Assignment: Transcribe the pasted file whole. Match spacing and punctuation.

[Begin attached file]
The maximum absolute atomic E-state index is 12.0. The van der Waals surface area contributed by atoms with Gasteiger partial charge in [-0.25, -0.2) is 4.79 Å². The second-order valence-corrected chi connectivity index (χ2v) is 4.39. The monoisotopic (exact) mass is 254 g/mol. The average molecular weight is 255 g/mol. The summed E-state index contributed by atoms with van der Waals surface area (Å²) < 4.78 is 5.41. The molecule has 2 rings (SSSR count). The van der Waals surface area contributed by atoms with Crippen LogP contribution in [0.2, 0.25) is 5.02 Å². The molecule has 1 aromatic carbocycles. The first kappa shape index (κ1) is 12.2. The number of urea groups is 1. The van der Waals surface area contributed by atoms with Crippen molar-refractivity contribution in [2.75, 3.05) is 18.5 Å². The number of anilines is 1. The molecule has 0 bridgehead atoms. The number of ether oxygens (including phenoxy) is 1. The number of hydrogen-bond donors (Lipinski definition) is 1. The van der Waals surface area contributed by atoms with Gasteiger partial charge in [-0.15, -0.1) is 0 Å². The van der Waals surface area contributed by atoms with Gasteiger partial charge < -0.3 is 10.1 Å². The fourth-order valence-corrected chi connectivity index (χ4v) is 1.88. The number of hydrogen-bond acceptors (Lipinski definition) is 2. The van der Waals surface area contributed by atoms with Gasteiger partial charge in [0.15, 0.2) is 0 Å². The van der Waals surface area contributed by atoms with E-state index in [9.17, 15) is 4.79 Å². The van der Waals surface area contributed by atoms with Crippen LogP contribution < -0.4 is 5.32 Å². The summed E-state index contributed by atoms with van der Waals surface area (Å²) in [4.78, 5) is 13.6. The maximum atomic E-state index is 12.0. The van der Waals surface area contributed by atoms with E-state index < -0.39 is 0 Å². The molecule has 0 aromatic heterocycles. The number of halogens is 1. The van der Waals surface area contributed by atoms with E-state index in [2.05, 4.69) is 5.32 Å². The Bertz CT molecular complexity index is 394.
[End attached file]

The maximum absolute atomic E-state index is 12.0. The van der Waals surface area contributed by atoms with Gasteiger partial charge in [-0.25, -0.2) is 4.79 Å². The second-order valence-corrected chi connectivity index (χ2v) is 4.39. The monoisotopic (exact) mass is 254 g/mol. The average molecular weight is 255 g/mol. The summed E-state index contributed by atoms with van der Waals surface area (Å²) < 4.78 is 5.41. The molecule has 2 rings (SSSR count). The van der Waals surface area contributed by atoms with Crippen LogP contribution in [0.2, 0.25) is 5.02 Å². The molecule has 1 aromatic carbocycles. The first kappa shape index (κ1) is 12.2. The number of urea groups is 1. The van der Waals surface area contributed by atoms with Crippen molar-refractivity contribution in [2.75, 3.05) is 18.5 Å². The number of anilines is 1. The molecule has 0 bridgehead atoms. The number of ether oxygens (including phenoxy) is 1. The number of hydrogen-bond donors (Lipinski definition) is 1. The van der Waals surface area contributed by atoms with Gasteiger partial charge in [-0.15, -0.1) is 0 Å². The van der Waals surface area contributed by atoms with Gasteiger partial charge < -0.3 is 10.1 Å². The fourth-order valence-corrected chi connectivity index (χ4v) is 1.88. The number of hydrogen-bond acceptors (Lipinski definition) is 2. The van der Waals surface area contributed by atoms with Gasteiger partial charge in [0.15, 0.2) is 0 Å². The van der Waals surface area contributed by atoms with E-state index in [9.17, 15) is 4.79 Å². The van der Waals surface area contributed by atoms with Crippen LogP contribution < -0.4 is 5.32 Å². The summed E-state index contributed by atoms with van der Waals surface area (Å²) in [4.78, 5) is 13.6. The maximum atomic E-state index is 12.0. The van der Waals surface area contributed by atoms with E-state index < -0.39 is 0 Å². The molecule has 0 aromatic heterocycles. The number of halogens is 1. The van der Waals surface area contributed by atoms with E-state index in [2.05, 4.69) is 5.32 Å². The Bertz CT molecular complexity index is 394.